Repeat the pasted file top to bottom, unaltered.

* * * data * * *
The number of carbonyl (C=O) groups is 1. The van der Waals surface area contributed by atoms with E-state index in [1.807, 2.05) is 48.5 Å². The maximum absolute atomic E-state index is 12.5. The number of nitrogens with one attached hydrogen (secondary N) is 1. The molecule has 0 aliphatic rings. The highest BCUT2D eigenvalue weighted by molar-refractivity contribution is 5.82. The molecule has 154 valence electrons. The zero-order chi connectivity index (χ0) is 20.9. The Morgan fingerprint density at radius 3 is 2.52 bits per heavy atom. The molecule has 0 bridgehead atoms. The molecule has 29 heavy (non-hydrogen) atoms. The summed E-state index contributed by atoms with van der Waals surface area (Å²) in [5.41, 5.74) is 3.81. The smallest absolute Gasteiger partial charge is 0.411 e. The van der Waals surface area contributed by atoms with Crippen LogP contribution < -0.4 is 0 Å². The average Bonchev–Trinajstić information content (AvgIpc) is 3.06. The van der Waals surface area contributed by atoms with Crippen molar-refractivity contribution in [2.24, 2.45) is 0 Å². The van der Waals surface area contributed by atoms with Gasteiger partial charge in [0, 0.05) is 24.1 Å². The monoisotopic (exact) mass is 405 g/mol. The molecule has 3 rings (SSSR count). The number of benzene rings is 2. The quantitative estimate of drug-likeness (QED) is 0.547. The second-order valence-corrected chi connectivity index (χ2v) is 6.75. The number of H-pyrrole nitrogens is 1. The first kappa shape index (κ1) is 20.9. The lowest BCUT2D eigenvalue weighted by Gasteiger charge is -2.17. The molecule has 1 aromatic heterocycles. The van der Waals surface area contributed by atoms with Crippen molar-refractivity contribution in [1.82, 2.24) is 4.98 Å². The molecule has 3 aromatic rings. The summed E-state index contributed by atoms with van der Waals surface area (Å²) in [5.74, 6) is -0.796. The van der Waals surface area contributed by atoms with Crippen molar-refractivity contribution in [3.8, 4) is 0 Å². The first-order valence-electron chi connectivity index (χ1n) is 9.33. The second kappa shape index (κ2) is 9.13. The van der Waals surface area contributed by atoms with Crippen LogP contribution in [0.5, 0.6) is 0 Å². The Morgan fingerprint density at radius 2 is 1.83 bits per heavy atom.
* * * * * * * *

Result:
The number of carbonyl (C=O) groups is 1. The van der Waals surface area contributed by atoms with E-state index in [1.807, 2.05) is 48.5 Å². The maximum absolute atomic E-state index is 12.5. The number of nitrogens with one attached hydrogen (secondary N) is 1. The molecule has 0 aliphatic rings. The highest BCUT2D eigenvalue weighted by molar-refractivity contribution is 5.82. The molecule has 154 valence electrons. The zero-order chi connectivity index (χ0) is 20.9. The Morgan fingerprint density at radius 3 is 2.52 bits per heavy atom. The molecule has 0 bridgehead atoms. The molecule has 29 heavy (non-hydrogen) atoms. The summed E-state index contributed by atoms with van der Waals surface area (Å²) in [5.41, 5.74) is 3.81. The smallest absolute Gasteiger partial charge is 0.411 e. The van der Waals surface area contributed by atoms with Crippen LogP contribution < -0.4 is 0 Å². The average Bonchev–Trinajstić information content (AvgIpc) is 3.06. The van der Waals surface area contributed by atoms with Crippen molar-refractivity contribution in [2.24, 2.45) is 0 Å². The van der Waals surface area contributed by atoms with Gasteiger partial charge in [0, 0.05) is 24.1 Å². The monoisotopic (exact) mass is 405 g/mol. The molecule has 3 rings (SSSR count). The number of benzene rings is 2. The quantitative estimate of drug-likeness (QED) is 0.547. The second-order valence-corrected chi connectivity index (χ2v) is 6.75. The number of H-pyrrole nitrogens is 1. The first kappa shape index (κ1) is 20.9. The lowest BCUT2D eigenvalue weighted by Gasteiger charge is -2.17. The molecule has 1 aromatic heterocycles. The van der Waals surface area contributed by atoms with Crippen molar-refractivity contribution in [1.82, 2.24) is 4.98 Å². The molecule has 3 aromatic rings. The summed E-state index contributed by atoms with van der Waals surface area (Å²) in [5.74, 6) is -0.796. The van der Waals surface area contributed by atoms with Crippen molar-refractivity contribution in [3.8, 4) is 0 Å². The first-order valence-electron chi connectivity index (χ1n) is 9.33. The second kappa shape index (κ2) is 9.13. The van der Waals surface area contributed by atoms with Crippen LogP contribution in [0.5, 0.6) is 0 Å². The Morgan fingerprint density at radius 2 is 1.83 bits per heavy atom.